Dating: Perceived Value and the Danger of "Tunnel Vision"

By Diana Illingworth

You’ve met a guy. You’ve spent some time with him and realized you like him. But even though you’ve flirted with him and he’s flirted with you, you’re not sure about how he feels. So, you spend the next few weeks jumping into every opportunity to see him, analyzing every interaction and trying to find out if he likes you back.

Suddenly, he starts giving mixed signals, and even though you were sure he flirted in the beginning, you start thinking he might be losing interest. You realize you’ve already told your friends about him and stalked him on social media. Could you have jinxed the relationship for showing too much interest too quickly?

It can be frustrating when several people whom you’re not attracted to tell you they like you, but the one person you want pays no attention to you. If only your crush had the same taste as the others, right? Sometimes he does, but you might be showing him a different version of you.

When our crushes are around, we’re hyperaware of our behavior and might filter some aspects of our personality to fit whatever we think they like. On the contrary, when we’re not seeking somebody’s approval, we’re carefree and unapologetically ourselves, which appeals to many.

Attraction is based on much more than looks, common interests and conversational chemistry. Human dynamics coach Matthew Hussey made me aware of a crucial factor that can make or break relationships. He calls it “perceived value.”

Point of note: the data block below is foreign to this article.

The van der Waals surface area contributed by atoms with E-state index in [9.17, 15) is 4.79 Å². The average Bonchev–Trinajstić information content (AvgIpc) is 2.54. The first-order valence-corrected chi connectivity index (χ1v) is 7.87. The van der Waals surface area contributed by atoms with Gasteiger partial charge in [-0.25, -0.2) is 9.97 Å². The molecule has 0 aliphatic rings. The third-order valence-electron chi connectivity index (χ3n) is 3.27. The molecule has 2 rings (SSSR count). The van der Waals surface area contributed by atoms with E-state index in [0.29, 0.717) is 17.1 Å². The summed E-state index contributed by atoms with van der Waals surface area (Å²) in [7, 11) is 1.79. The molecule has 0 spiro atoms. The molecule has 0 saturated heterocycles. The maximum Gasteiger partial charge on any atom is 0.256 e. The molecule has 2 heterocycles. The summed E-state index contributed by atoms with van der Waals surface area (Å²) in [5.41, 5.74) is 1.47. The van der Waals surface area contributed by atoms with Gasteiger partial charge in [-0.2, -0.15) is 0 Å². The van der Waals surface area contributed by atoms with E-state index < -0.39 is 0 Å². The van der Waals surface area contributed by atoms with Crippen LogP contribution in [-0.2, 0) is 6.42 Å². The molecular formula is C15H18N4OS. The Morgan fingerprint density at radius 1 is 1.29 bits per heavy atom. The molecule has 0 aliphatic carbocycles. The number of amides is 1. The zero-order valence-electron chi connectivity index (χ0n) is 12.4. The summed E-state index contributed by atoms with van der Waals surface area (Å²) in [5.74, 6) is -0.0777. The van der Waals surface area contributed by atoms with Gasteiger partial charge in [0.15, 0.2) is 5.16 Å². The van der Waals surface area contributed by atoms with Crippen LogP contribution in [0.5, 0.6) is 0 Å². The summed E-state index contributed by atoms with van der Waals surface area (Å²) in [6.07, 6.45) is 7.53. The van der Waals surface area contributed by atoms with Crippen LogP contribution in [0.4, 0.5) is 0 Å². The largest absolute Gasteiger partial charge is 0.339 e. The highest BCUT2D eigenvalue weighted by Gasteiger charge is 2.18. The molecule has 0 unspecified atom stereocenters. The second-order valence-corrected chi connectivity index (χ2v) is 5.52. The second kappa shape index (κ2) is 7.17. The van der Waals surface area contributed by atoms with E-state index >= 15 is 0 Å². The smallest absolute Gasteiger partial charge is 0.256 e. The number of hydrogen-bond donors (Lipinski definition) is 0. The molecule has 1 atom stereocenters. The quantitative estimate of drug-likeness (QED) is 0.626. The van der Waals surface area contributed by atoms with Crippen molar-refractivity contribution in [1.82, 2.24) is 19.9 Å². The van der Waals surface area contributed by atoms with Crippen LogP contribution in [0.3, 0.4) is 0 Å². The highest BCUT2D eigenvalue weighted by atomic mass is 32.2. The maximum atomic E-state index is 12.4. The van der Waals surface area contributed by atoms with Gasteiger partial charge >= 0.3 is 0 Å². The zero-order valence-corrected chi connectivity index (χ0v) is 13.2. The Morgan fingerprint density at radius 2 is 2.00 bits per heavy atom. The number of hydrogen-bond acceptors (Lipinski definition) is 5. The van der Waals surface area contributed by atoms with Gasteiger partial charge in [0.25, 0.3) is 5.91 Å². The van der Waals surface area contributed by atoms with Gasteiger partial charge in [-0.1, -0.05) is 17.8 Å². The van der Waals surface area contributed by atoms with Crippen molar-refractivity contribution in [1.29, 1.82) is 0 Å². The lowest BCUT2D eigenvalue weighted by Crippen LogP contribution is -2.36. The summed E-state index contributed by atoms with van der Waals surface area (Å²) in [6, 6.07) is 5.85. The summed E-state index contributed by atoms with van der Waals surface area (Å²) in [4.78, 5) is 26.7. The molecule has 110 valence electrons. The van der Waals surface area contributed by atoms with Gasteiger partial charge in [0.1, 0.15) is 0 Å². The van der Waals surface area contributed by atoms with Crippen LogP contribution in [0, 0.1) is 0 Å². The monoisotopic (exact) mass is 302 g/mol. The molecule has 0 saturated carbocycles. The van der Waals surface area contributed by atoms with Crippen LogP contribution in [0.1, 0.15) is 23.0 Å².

Consciously or not, we assign some value to every person we interact with. We think people are of high value when we find them interesting, invest our time in them and prioritize them over other things and people in our lives.

The danger of having “tunnel vision” when we like someone is that, while we cling to the idea of being with that person only, we might stop generating opportunities to meet other people and neglect our non-dating-related hobbies that make us feel attractive.

If your crush notices you’re not seeing other people because you’re holding out for him, you give him the power to keep you hanging for as long as he needs to make up his mind. Occasionally, he might tease you or flirt with you just enough to give you that little bit of hope to keep you waiting through the next day, week or month when he’ll ignore you.

When we put our crushes on an imaginary pedestal and spend most of our time wondering whether they like us back or how to make them like us back, we’re acting as if we’re of lower value than them. People can sense this, and it’s usually a turn off because they’re looking for their equal: someone who will challenge them rather than just follow them around. Attention we’ve earned is more valuable to us than attention someone gave to us because they wanted or needed to.

So, what should you do? The key is not to stop liking your crush, but to stop caring whether he likes you back. Should you refrain from going out with him tonight even if you have no other plans just to pretend like you’re interesting? Not necessarily. But make plans that don’t involve him tomorrow and the day after. Be interesting; don’t just pretend. Show him there are other things and people in your life that you prioritize over him, and he’ll see the challenge.

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